Companies can use self-insuring as an alternative "risk management" strategy by setting aside a calculated amount of money each month to cover potential future costs instead of purchasing insurance. Larger companies tend to adopt modified self-insurance strategies for health care because there are benefits to both the company and its employees. Self-insurance lets a company provide tailored programs to meet the special needs of their employees better than a "one size fits all" insurance offering, and there are financial benefits that can reduce the overall cost of the program, resulting in lower payments for both the company and its employees.
To understand modified self-insurance, you need only imagine an insurance plan that comes with a deductible of millions of dollars. What happens is that the company retains the risk for the "predictable" losses and purchases a "stop-loss" insurance policy to cover losses beyond the selected limit. The higher the stop-loss limit, the less expensive the stop-loss policy becomes.
Law of Numbers
The law of large numbers--sometimes called the law of averages--requires a group of people large enough to allow a statistically accurate estimate of future liabilities, or costs. Briefly, the law says that the larger the group, the more predictable its behavior and the closer predicted averages will match actual averages. Self-insured companies use the law of large numbers plus actuarial and insurance information to calculate how much they need to put in a dedicated "health care" reserve to cover their future costs, or losses. The amounts that companies, and their covered employees, pay for health care coverage derives from those calculations plus the cost of the stop-loss insurance.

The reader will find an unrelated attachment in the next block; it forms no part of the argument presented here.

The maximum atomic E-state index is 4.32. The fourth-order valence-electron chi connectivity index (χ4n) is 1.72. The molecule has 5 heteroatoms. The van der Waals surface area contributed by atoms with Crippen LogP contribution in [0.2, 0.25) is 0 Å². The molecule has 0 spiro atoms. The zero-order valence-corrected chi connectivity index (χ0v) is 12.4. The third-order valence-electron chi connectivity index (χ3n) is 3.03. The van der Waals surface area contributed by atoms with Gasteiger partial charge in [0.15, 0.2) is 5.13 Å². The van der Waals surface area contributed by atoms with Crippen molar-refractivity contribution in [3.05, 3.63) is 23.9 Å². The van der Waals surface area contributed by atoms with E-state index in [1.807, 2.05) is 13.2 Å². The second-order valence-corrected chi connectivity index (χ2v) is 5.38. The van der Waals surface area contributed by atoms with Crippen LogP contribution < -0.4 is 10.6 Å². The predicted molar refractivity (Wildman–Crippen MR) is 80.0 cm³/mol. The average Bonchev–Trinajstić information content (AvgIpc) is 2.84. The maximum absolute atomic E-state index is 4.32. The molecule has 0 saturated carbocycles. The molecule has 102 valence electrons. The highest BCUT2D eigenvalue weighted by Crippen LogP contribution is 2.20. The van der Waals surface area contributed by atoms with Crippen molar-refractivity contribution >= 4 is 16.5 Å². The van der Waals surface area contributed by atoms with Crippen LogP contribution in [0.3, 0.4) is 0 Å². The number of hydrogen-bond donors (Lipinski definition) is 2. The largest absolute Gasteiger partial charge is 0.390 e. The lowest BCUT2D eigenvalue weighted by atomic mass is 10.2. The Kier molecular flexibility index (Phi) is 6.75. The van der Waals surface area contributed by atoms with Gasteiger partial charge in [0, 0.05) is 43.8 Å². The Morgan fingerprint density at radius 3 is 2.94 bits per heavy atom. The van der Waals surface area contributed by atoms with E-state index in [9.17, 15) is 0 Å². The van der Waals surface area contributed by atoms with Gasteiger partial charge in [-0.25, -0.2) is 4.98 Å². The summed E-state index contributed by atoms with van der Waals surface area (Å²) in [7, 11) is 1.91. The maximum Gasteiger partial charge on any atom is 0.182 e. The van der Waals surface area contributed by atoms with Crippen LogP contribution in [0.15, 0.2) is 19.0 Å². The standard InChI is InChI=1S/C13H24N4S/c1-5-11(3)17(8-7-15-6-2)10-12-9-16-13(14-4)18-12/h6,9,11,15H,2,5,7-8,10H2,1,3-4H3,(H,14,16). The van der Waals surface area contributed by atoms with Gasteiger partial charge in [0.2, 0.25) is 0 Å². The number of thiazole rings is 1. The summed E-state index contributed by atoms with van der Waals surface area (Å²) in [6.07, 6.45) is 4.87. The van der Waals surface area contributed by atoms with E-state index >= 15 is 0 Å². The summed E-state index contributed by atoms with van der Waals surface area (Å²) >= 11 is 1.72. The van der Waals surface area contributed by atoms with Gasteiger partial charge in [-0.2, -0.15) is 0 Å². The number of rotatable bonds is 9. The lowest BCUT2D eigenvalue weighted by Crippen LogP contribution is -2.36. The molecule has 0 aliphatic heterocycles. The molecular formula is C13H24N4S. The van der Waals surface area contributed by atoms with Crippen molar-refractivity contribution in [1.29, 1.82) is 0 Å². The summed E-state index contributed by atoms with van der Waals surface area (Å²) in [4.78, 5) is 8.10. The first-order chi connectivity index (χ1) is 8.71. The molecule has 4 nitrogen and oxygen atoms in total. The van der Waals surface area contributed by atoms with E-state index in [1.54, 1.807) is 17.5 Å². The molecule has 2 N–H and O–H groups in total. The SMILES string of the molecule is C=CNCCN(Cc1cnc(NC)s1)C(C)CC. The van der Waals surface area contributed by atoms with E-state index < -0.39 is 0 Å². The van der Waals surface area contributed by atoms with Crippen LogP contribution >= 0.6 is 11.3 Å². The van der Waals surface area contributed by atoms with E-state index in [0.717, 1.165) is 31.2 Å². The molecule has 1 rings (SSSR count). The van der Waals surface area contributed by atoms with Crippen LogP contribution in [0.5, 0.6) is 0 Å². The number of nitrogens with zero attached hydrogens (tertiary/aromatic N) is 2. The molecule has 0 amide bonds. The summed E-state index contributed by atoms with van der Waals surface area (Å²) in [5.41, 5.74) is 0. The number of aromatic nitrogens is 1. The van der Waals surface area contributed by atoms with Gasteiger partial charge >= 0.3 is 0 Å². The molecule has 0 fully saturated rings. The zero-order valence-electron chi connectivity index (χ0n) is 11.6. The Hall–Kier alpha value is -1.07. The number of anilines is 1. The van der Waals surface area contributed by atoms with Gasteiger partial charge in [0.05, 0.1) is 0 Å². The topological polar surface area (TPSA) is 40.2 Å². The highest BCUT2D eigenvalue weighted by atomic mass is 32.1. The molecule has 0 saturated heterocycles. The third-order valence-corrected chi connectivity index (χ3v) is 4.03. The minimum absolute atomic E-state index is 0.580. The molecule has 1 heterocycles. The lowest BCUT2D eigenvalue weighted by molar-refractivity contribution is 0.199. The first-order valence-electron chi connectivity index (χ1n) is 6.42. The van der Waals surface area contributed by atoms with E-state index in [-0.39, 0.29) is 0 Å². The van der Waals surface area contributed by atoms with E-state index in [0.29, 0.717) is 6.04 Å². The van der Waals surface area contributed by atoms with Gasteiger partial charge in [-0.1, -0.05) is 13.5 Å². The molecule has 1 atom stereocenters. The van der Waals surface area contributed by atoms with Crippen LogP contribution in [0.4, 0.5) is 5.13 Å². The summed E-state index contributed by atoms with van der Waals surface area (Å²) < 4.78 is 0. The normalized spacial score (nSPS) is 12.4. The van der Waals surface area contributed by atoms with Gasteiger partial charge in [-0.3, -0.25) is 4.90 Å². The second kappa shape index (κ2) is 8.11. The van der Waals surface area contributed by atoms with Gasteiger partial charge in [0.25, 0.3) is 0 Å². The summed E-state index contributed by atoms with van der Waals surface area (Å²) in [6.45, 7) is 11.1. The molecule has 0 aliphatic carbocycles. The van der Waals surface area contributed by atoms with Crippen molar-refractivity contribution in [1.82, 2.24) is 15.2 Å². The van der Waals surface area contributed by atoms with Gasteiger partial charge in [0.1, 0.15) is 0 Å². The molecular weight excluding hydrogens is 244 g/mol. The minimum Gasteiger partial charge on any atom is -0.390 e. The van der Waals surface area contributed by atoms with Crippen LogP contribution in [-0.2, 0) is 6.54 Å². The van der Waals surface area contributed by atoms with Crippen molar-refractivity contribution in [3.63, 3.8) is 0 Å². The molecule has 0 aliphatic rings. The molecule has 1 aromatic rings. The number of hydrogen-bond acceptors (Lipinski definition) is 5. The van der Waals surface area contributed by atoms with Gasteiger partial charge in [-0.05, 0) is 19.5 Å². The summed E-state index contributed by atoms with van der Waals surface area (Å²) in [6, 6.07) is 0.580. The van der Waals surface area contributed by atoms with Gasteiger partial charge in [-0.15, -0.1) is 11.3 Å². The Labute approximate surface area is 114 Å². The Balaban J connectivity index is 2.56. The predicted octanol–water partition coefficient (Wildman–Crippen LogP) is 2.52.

A company can self-insure against any predictable and measurable risk that falls within the range of the law of large numbers, including such things as automobile insurance--for fleet cars--and workers' compensation. The Self-Insurance Institute of America, or SSIA, says companies most commonly self-insure their health care and workers' compensation plans.
Captives and RRGs
In addition to in-house self-funding, some companies create "captives," or insurance companies owned by the insured, or risk retention groups, or RRGs, which are several companies coming together to self-insure their employees as a single group.
Group Health Care
In the year 2000, of the 150 million workers covered by employer health plans nationwide, 50 million (33 percent) of those workers and their dependents received benefits under self-insured health plans. By self-insuring, employers not only can customize their plans to meet the specific health care needs of their work force, but also maintain control of the health plan reserves and keep the interest earned on the money held in reserve. Finally, since federal law regulates self-insured health plans, a company with employees located in many different states isn't required to comply with conflicting state health insurance regulations or taxes.